[authors: Jacob A. Sadikman, David Hanick, Elliot A. Smith and Micah Vernon]
On April 5, 2012, the Ontario Ministry of Energy issued a ministerial directive to the Ontario Power Authority (OPA) to continue the renewable energy Feed-in Tariff (FIT) and microFIT programs, subject to a number of amendments that reflect the results of the FIT Program Two-Year Review. On the same day, the OPA posted draft FIT Program Rules, form of contract, and standard definitions for stakeholder review and comment. The review and comment process ran until April 27, 2012 and the final versions of the documents were released on August 10, 2012. This Osler Update highlights the thematic changes to the FIT program that are reflected in the final versions of the revised FIT 2.0 program documents1.
New Prioritization for Future Contract Awards
A new priority “points” system for FIT Applications will be implemented with points awarded for, among other items:
projects with 15% or more of their equity held by Aboriginal communities, community co-ops, educational institutions or healthcare facilities;
projects with a prescribed form of support resolution from the applicable municipalities or applicable Aboriginal groups;
projects located on sites controlled by educational or healthcare facilities;
dispatchable projects (i.e. those other than wind and solar); and
projects whose applications were submitted on or before July 4th, 2011 (partial points are provided for projects whose application was submitted on or after July 5th, 2011, but prior to the start of the two year review).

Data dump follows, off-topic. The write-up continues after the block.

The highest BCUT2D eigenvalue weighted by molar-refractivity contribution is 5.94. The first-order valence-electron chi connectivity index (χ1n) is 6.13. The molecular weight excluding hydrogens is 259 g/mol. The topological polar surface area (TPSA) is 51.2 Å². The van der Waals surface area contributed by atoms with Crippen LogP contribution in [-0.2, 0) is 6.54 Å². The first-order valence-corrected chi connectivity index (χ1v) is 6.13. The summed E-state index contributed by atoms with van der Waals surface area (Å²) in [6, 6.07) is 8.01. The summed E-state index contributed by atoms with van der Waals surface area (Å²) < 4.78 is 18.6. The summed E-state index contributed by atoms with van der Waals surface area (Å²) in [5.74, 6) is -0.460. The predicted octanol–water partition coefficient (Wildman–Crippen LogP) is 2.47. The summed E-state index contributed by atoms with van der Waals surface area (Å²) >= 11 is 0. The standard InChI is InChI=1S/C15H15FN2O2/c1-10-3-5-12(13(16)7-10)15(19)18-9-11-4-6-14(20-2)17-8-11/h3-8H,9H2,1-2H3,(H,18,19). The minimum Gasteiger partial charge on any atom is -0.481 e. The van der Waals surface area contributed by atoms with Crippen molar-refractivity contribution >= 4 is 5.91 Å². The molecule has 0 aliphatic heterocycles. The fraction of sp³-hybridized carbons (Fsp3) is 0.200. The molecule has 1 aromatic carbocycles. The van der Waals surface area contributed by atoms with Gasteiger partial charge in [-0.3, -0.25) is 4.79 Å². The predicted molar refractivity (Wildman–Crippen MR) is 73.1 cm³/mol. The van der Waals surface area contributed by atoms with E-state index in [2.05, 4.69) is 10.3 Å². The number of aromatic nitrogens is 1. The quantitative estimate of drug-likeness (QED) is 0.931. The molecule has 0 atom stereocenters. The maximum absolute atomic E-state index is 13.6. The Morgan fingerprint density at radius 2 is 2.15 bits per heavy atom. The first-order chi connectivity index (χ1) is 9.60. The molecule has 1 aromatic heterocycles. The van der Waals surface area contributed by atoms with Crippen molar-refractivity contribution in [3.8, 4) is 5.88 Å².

Also of note, projects with at least 50% of their equity held by Aboriginal or community co-ops will be prioritized over all other projects in the upcoming round of contract offers.
If multiple projects other than those with at least 50% of their equity held by Aboriginal groups or community co-ops have the same number of prioritization points, their “time stamp” (which will be retained from the original application submission if the project is eligible for resubmission under the new rules) will be used as a tie-breaker.
Specified Application Periods
Rather than receiving applications and issuing contracts on an ongoing basis, the revised FIT Program will have specified, targeted “Application Periods” when applications for only certain types of projects will be solicited at the discretion of the OPA. According to the ministerial directive, the first group of contracts to be awarded under the revised FIT 2.0 will be limited to microFIT and small FIT projects (primarily rooftop solar projects). Upon the release of the final version of the revised FIT Rules, the OPA announced that it will allocate up to 200 MW of capacity for small FIT projects during the next round of FIT contract offers. The OPA expects to open the application window for small FIT projects on October 1, 2012 and allow it to run until November 30, 2012. Following this, the OPA intends to re-open the application window for Large FIT Projects. However, there are still industry consultations ongoing regarding how another round of Large FIT Projects will be administered and many details are still unavailable at this point.